Should You Buy Season Tickets to See LeBron James?

Last Updated May 17, 2010 4:23 PM EDT

Now that the Cleveland Cavaliers have made a much sooner-than-expected exit from the NBA playoffs, the big question for sports fans is this: Is LeBron James coming to an arena near you? And should you "invest" in a season ticket just in case he does? Already, the New York Knicks and the Chicago Bulls, two of the favorites to land LeBron, are reporting sharp increases in sales of season tickets for next year.

Aside from the Knicks and the Bulls, the Miami Heat and LeBron's current team, the Cavs, are also in the running to retain the services of King James. And it's not just the teams -- it's the cities that want a piece of LeBron, who's exciting on the court, popular with fans, and appealing to advertisers, too. President Obama even weighed in, through his top advisor (and former Bulls season ticket holder) David Axelrod: "He doesn't want to tamper, but as a Chicago fan, the president thinks LeBron would look great in a Bulls uniform," Axelrod said.

Before dropping some cash on the chance that LeBron will be playing near you next season, here are a few points to consider:

  • Check out the odds. The oddsmakers are betting that James stays put with in Cleveland. Here are recent odds quoted by Cleveland, 2 to 3 (meaning you'll need to bet $3 to win $2); Chicago, 2 to 1; New York, 5 to 2; and Miami, New Jersey, and San Antonio, all 15 to 1. Long shots include Sacramento, 20 to 1; Dallas, 25 to 1; Houston, 30 to 1; and Detroit, 40 to 1.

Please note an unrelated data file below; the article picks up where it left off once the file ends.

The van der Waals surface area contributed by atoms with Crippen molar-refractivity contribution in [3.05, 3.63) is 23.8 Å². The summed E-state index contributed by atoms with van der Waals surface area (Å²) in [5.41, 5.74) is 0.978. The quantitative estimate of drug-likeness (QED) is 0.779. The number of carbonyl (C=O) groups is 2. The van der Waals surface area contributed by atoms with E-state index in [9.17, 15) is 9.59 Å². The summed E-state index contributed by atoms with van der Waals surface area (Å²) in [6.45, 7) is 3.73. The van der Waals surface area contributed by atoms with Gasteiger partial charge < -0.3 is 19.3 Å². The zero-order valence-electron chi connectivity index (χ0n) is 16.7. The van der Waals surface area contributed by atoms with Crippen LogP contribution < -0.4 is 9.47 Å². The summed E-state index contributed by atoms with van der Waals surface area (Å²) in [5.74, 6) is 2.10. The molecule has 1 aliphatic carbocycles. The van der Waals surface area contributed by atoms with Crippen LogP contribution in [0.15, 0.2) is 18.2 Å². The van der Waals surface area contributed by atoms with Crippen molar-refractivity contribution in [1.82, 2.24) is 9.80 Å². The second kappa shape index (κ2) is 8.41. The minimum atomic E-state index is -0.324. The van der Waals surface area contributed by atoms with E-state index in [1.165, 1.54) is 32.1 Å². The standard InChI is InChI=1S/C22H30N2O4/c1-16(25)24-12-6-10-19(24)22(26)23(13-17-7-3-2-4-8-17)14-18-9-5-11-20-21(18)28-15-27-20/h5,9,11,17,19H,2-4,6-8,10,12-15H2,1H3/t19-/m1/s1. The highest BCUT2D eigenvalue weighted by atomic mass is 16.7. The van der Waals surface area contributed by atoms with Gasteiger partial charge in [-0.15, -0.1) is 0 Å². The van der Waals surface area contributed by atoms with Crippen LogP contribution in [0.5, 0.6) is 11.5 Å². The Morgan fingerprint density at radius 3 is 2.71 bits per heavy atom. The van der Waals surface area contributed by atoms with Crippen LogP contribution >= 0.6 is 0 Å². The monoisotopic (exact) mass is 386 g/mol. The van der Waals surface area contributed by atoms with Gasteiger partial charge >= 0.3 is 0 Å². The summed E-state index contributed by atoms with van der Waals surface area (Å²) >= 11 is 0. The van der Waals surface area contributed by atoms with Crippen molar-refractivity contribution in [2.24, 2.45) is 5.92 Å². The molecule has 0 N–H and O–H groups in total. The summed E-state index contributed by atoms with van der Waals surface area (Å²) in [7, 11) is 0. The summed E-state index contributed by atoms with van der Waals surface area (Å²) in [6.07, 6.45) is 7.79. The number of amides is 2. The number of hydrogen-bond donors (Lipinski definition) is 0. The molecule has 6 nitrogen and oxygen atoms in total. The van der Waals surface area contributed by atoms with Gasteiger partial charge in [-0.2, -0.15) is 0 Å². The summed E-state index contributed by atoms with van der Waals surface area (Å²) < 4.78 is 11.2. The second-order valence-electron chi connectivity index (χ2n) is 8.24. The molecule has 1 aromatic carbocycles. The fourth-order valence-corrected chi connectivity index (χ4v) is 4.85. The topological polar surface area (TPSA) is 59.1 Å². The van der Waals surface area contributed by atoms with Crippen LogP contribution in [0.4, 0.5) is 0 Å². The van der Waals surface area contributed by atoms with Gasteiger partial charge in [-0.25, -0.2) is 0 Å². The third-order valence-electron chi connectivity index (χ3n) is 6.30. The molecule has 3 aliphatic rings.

• Read the tea leaves. LeBron grew up in Ohio and some say his heart is still there. But, hey -- James reportedly called Bulls guard Derrick Rose to say he would welcome the opportunity to play together. And hey, New Yorkers, there's something for you, too -- LeBron is a lifelong Yankees fan! And a friend of Knicks superfan Jay Z! (Of course, Jay Z is a minority owner of the New Jersey Nets, so there's that to consider, too). It's probably a good idea to keep up on the latest NBA news and rumors over the next few weeks.
  • Weigh the ticket prices. You can buy season tickets for the LA Clippers for about $9 a game, or $396 -- that may not seem like such a big gamble, but of course, the chances of the Clippers landing LeBron are pretty slim. By contrast, it will cost you more than six times that amount, or $2,464, to get the lowest-priced season tickets for the New York Knicks next year. Season ticket prices for other favorites in the LeBron Derby are as follows: Cleveland Cavaliers $1,276 ($29 a game); Chicago Bulls, $1,575 ($34 a game); and the Miami Heat $1,075 ($25 a game).
  • Think about how much fun you'll have. The bottom line, of course, is whether or not you really like to go out and watch basketball. There's a lot of new research behind the idea that experiences and events result in more lasting happiness than stuff that you buy. So sure, if you enjoy the game, pick up a season ticket now, while they're available. And if LeBron shows up to play, consider it your own personal signing bonus. Just try not to blow your profits on beer and brats.
Photo by Keith Allison on Flickr.
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